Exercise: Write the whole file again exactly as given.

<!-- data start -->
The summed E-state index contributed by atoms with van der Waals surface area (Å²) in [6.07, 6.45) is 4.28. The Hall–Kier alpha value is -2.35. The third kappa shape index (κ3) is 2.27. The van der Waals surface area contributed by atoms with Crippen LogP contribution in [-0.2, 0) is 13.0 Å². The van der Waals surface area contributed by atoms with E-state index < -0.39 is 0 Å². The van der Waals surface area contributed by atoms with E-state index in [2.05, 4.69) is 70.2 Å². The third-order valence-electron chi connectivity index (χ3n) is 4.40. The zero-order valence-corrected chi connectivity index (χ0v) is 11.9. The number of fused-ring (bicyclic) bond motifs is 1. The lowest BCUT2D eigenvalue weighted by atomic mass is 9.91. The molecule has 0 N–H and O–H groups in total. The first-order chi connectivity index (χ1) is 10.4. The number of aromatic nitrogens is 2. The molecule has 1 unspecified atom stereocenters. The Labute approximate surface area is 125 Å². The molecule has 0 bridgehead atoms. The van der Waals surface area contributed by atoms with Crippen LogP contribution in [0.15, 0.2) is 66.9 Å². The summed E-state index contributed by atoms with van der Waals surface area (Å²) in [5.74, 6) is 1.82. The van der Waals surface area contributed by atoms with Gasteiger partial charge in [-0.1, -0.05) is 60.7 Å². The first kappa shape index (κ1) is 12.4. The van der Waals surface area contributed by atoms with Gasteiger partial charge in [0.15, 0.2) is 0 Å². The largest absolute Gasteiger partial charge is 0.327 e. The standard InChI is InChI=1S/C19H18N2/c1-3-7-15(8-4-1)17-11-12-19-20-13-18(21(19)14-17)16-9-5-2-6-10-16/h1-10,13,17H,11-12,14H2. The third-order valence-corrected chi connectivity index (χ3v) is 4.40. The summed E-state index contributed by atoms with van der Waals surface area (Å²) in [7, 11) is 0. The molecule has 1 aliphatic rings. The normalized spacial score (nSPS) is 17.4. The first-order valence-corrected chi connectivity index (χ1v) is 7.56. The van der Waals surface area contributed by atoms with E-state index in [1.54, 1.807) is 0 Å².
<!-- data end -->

The summed E-state index contributed by atoms with van der Waals surface area (Å²) in [6.07, 6.45) is 4.28. The Hall–Kier alpha value is -2.35. The third kappa shape index (κ3) is 2.27. The van der Waals surface area contributed by atoms with Crippen LogP contribution in [-0.2, 0) is 13.0 Å². The van der Waals surface area contributed by atoms with E-state index < -0.39 is 0 Å². The van der Waals surface area contributed by atoms with E-state index in [2.05, 4.69) is 70.2 Å². The third-order valence-electron chi connectivity index (χ3n) is 4.40. The zero-order valence-corrected chi connectivity index (χ0v) is 11.9. The number of fused-ring (bicyclic) bond motifs is 1. The lowest BCUT2D eigenvalue weighted by atomic mass is 9.91. The molecule has 0 N–H and O–H groups in total. The first-order chi connectivity index (χ1) is 10.4. The number of aromatic nitrogens is 2. The molecule has 1 unspecified atom stereocenters. The Labute approximate surface area is 125 Å². The molecule has 0 bridgehead atoms. The van der Waals surface area contributed by atoms with Crippen LogP contribution in [0.15, 0.2) is 66.9 Å². The summed E-state index contributed by atoms with van der Waals surface area (Å²) in [5.74, 6) is 1.82. The van der Waals surface area contributed by atoms with Gasteiger partial charge in [-0.1, -0.05) is 60.7 Å². The first kappa shape index (κ1) is 12.4. The van der Waals surface area contributed by atoms with Gasteiger partial charge in [0.15, 0.2) is 0 Å². The largest absolute Gasteiger partial charge is 0.327 e. The standard InChI is InChI=1S/C19H18N2/c1-3-7-15(8-4-1)17-11-12-19-20-13-18(21(19)14-17)16-9-5-2-6-10-16/h1-10,13,17H,11-12,14H2. The third-order valence-corrected chi connectivity index (χ3v) is 4.40. The summed E-state index contributed by atoms with van der Waals surface area (Å²) in [7, 11) is 0. The molecule has 1 aliphatic rings. The normalized spacial score (nSPS) is 17.4. The first-order valence-corrected chi connectivity index (χ1v) is 7.56. The van der Waals surface area contributed by atoms with E-state index in [1.54, 1.807) is 0 Å².